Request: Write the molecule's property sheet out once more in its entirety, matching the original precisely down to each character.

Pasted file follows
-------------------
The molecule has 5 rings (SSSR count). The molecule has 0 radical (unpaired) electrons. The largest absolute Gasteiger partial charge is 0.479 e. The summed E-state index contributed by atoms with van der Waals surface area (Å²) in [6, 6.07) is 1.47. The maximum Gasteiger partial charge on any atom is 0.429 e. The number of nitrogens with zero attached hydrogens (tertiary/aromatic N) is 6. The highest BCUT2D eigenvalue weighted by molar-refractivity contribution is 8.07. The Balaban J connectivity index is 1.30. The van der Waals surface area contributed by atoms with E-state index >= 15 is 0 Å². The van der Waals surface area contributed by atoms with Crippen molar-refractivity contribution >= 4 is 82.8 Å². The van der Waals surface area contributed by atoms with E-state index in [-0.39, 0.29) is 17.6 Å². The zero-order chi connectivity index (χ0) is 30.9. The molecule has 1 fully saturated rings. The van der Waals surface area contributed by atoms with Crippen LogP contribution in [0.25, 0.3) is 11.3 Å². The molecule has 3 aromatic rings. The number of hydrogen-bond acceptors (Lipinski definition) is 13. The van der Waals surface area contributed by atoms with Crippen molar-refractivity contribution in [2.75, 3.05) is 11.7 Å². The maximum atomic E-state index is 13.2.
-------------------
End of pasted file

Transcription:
The molecule has 5 rings (SSSR count). The molecule has 0 radical (unpaired) electrons. The largest absolute Gasteiger partial charge is 0.479 e. The summed E-state index contributed by atoms with van der Waals surface area (Å²) in [6, 6.07) is 1.47. The maximum Gasteiger partial charge on any atom is 0.429 e. The number of nitrogens with zero attached hydrogens (tertiary/aromatic N) is 6. The highest BCUT2D eigenvalue weighted by molar-refractivity contribution is 8.07. The Balaban J connectivity index is 1.30. The van der Waals surface area contributed by atoms with E-state index >= 15 is 0 Å². The van der Waals surface area contributed by atoms with Crippen molar-refractivity contribution >= 4 is 82.8 Å². The van der Waals surface area contributed by atoms with E-state index in [-0.39, 0.29) is 17.6 Å². The zero-order chi connectivity index (χ0) is 30.9. The molecule has 1 fully saturated rings. The van der Waals surface area contributed by atoms with Crippen LogP contribution in [0.25, 0.3) is 11.3 Å². The molecule has 3 aromatic rings. The number of hydrogen-bond acceptors (Lipinski definition) is 13. The van der Waals surface area contributed by atoms with Crippen molar-refractivity contribution in [2.75, 3.05) is 11.7 Å². The maximum atomic E-state index is 13.2.